5 Ways to Understand my Chronic Pain Condition

I joined the social network for A Chronic Voice earlier this year because I needed to find people who understand what life is like with chronic pain. Today I have written a post using the August link-up prompts, to show my experience of living with a chronic pain disorder. Click here to find other blog posts from fellow chronic pain sufferers, or #spoonies as we call ourselves online.

August Linkup A Chronic Voice

I have a congenital eye disorder, with a couple of related disorders, and my days always begin with an assessment of how my eyes feel when I wake up. Are they dry this morning? Has my overnight eye ointment soaked in completely, or is there a greasy residue around my eyes? Do I have stabbing pains from eyelashes that are turning in and scratching my corneas? Do I need to use my tweezers and remove ingrowing eyelashes? Do I need more eyedrops, an eye bath, or simply to clean my glasses a bit more? That’s a lot of questions early in the morning, and yet that is my routine, albeit something I have never consciously considered. Here are 5 ways to understand my chronic pain condition:

1, Capturing – I wanted to share photos of myself with symptoms of Lymphodoema Distichiasis (ingrowing eyelashes). I have endured many surgical procedures throughout my life, most of them before I was 16 years old. Back then my parents didn’t take photos of me wearing eye patches and bandages, because of course all they wanted was for their little girl to feel better and for the pain to stop. I tried to take a few selfies about ten years ago, but since the development of smart phone technology, my surgeries have dropped off because the doctors cannot do any more for me. For now, here is a photo from my most invasive eye surgery, eyelid rotation, that I had in 2008:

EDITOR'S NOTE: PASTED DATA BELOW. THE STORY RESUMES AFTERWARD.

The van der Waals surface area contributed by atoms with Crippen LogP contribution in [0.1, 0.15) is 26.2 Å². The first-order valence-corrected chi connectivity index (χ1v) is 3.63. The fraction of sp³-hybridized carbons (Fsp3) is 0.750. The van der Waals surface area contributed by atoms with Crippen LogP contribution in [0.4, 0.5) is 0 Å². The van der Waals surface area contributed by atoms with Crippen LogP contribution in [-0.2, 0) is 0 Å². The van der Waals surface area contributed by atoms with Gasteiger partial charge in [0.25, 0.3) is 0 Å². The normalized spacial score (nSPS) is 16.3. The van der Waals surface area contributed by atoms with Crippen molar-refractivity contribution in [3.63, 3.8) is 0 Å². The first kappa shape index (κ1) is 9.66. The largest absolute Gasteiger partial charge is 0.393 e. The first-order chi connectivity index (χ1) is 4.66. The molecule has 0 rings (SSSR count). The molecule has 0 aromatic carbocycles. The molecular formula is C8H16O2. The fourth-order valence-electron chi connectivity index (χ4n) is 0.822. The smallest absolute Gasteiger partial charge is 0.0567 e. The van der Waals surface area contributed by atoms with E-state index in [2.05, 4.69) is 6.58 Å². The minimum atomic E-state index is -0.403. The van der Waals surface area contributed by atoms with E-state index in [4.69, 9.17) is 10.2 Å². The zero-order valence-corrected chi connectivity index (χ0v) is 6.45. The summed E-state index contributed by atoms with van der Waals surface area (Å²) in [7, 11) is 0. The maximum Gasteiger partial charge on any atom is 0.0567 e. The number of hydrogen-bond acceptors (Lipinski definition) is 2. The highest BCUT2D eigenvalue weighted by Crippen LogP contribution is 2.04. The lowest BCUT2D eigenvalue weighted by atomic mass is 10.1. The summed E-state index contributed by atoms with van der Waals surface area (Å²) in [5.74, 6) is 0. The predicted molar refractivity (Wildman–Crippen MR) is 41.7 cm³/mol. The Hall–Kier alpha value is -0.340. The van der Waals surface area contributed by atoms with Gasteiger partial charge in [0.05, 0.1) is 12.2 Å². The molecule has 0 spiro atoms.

eye-surgery-spookymrsgreen

2, Financing – I dread to think how much I have cost the NHS over recent years. Throughout my childhood I received expensive medical treatment through a private healthcare company funded through my dad’s job. He worked for JCB, a famous digger manufacturer, and they offered family healthcare that came in very useful for both me and my brother, who has the same congenital eye condition. But when I reached the age of 16, the healthcare company decided that since my condition was now labelled “chronic,” they could no longer fund my treatment, and so they sent me back to the NHS. At this stage in my treatment, there is no money to fund research for such a rare health condition, and since it is not life threatening and I am not likely to go blind from it, I am pushed to the background of priorities. I have learned to manage the pain by myself through a combination of lubricating ointments, gels and eyedrops, meditation and diet management.

3, Controlling – Now there is a loaded word! I cannot control my eye condition. I can try to manage it. I know that if I go to bed without using overnight eye ointment, I will wake up in pain the next morning. I know that if I don’t get enough sleep, I will suffer the next day because my eyes will be dry, sore and gritty. I have no control over the growth of eyelashes on the inside of my eyelids, and as much as the NHS and the private medical teams tried to stop them from growing again, nothing worked. They are hair follicles, when all is said and done, and I suppose only the most drastic of treatments would stop them from growing.